One of the most interesting steps is to look at what people used to think about marriage and compare it to our ways of thought. I recently watched a documentary on the drive of Horatio Nelson Jackson, the first man to drive across the United States in an automobile. His drive was in 1903 and the documentary used photos he took along the way and readings from his unpublished letters sent to his wife. He deeply loved his wife, as is evident on every page, and she loved him. Their life story is fascinating, even apart from his famous drive.
On the drive, he wrote her a letter on their anniversary, in which he recalled the four years of their marriage. In describing how wonderful those years had been, he said something very simple. He said that she had done "everything to make [him] happy."
I wonder how many young husbands of today could say that about their marriage after four years, or after any time at all. I find almost no woman who manifests this attitude when talking about marriage today. Too many women today think the purpose of marriage is to make the wife happy, not the husband.
There are several reasons for this idea, but one of the major reasons is that we have ceased to think of marriage in those terms at all. Women are taught to expect that their husband will "make them happy." He should "just be happy to be married to me," women will say. He should "appreciate what I've given up for him." He should "be happy to do what I want to do," they will say.
The old joke continues to arise. You know, where the husband wants to go to Movie A and the wife wants to go to Movie B, so they "compromise" and go to Movie B. It is a joke that gets a laugh from any group of men because they believe that is how things are today.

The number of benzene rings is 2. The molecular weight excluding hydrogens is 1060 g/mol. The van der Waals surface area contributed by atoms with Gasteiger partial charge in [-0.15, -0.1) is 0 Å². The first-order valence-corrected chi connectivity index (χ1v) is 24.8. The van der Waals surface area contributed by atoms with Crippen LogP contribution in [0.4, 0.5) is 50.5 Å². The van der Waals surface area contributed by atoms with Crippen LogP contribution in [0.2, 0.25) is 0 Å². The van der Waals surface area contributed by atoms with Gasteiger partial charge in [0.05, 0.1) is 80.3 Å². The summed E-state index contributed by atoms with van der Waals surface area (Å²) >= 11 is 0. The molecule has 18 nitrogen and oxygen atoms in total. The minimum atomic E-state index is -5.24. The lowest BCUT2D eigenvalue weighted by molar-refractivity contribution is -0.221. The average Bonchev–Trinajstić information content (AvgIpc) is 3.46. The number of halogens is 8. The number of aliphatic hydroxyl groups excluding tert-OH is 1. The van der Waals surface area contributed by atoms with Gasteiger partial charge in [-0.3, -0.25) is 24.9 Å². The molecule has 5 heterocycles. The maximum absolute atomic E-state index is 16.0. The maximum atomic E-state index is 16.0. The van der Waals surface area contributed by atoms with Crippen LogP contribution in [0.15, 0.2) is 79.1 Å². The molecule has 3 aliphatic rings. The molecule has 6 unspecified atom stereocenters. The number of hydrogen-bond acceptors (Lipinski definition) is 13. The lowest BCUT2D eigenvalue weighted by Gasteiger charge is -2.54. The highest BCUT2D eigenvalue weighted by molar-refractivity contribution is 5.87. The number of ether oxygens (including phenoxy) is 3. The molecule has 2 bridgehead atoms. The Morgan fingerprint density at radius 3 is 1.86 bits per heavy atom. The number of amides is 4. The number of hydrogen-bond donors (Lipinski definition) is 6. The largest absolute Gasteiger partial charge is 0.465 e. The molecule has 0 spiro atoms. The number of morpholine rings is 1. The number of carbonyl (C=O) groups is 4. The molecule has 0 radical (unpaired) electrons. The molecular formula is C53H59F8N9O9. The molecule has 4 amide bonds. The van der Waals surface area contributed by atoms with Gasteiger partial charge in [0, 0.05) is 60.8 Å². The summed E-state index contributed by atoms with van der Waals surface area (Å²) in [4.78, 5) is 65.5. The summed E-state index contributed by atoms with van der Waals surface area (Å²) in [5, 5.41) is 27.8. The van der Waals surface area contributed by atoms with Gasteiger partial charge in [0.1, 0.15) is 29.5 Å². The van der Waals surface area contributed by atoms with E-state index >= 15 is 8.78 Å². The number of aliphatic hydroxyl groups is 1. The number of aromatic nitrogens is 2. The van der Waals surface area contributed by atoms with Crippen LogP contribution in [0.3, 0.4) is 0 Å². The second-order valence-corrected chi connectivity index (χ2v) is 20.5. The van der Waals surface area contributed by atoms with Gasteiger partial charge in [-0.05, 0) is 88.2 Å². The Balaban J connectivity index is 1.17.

It should not be this way. Yes, it is true that he has taken the job of husband and is, therefore, to be very focused on your welfare, but you are also to be focused on his. You are to do everything to make him happy, not just sit and let him make you happy. You are to be his wife.
Remember the word in Proverbs 31 about the excellent wife:
The heart of her husband trusts in her, and he will have no lack of gain.
She does him good, and not harm, all the days of her life.
In other words, she does "everything to make him happy."
If your husband wrote a letter today, describing his last four years with you, would his letter be as filled with love as the letters of Mr. Jackson? Love, ultimately, is not about how you feel in your heart, but how you act in your life.
How much do you love him?